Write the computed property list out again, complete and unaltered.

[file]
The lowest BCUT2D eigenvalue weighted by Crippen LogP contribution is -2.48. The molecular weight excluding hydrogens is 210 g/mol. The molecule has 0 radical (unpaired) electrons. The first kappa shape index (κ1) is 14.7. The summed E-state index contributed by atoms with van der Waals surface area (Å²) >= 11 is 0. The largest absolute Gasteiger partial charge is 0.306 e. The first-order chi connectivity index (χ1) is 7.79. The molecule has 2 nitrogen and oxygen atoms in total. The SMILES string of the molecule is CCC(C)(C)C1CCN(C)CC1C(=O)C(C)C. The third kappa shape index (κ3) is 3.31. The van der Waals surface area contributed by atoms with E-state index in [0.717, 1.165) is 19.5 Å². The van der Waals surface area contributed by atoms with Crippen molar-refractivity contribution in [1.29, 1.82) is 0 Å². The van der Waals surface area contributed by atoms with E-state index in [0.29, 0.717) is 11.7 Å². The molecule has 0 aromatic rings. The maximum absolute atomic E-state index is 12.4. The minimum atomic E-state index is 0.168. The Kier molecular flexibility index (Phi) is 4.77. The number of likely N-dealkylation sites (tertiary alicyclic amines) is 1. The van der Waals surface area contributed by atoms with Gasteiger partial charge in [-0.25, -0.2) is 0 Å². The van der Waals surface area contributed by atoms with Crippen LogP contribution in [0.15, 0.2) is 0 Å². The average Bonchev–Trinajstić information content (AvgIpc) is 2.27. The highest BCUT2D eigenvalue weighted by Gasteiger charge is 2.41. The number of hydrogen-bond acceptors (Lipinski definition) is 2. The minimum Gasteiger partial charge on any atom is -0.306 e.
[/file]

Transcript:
The lowest BCUT2D eigenvalue weighted by Crippen LogP contribution is -2.48. The molecular weight excluding hydrogens is 210 g/mol. The molecule has 0 radical (unpaired) electrons. The first kappa shape index (κ1) is 14.7. The summed E-state index contributed by atoms with van der Waals surface area (Å²) >= 11 is 0. The largest absolute Gasteiger partial charge is 0.306 e. The first-order chi connectivity index (χ1) is 7.79. The molecule has 2 nitrogen and oxygen atoms in total. The SMILES string of the molecule is CCC(C)(C)C1CCN(C)CC1C(=O)C(C)C. The third kappa shape index (κ3) is 3.31. The van der Waals surface area contributed by atoms with E-state index in [0.717, 1.165) is 19.5 Å². The van der Waals surface area contributed by atoms with Crippen molar-refractivity contribution in [1.29, 1.82) is 0 Å². The van der Waals surface area contributed by atoms with E-state index in [0.29, 0.717) is 11.7 Å². The molecule has 0 aromatic rings. The maximum absolute atomic E-state index is 12.4. The minimum atomic E-state index is 0.168. The Kier molecular flexibility index (Phi) is 4.77. The number of likely N-dealkylation sites (tertiary alicyclic amines) is 1. The van der Waals surface area contributed by atoms with Gasteiger partial charge in [-0.25, -0.2) is 0 Å². The van der Waals surface area contributed by atoms with Crippen LogP contribution in [0.15, 0.2) is 0 Å². The average Bonchev–Trinajstić information content (AvgIpc) is 2.27. The highest BCUT2D eigenvalue weighted by Gasteiger charge is 2.41. The number of hydrogen-bond acceptors (Lipinski definition) is 2. The minimum Gasteiger partial charge on any atom is -0.306 e.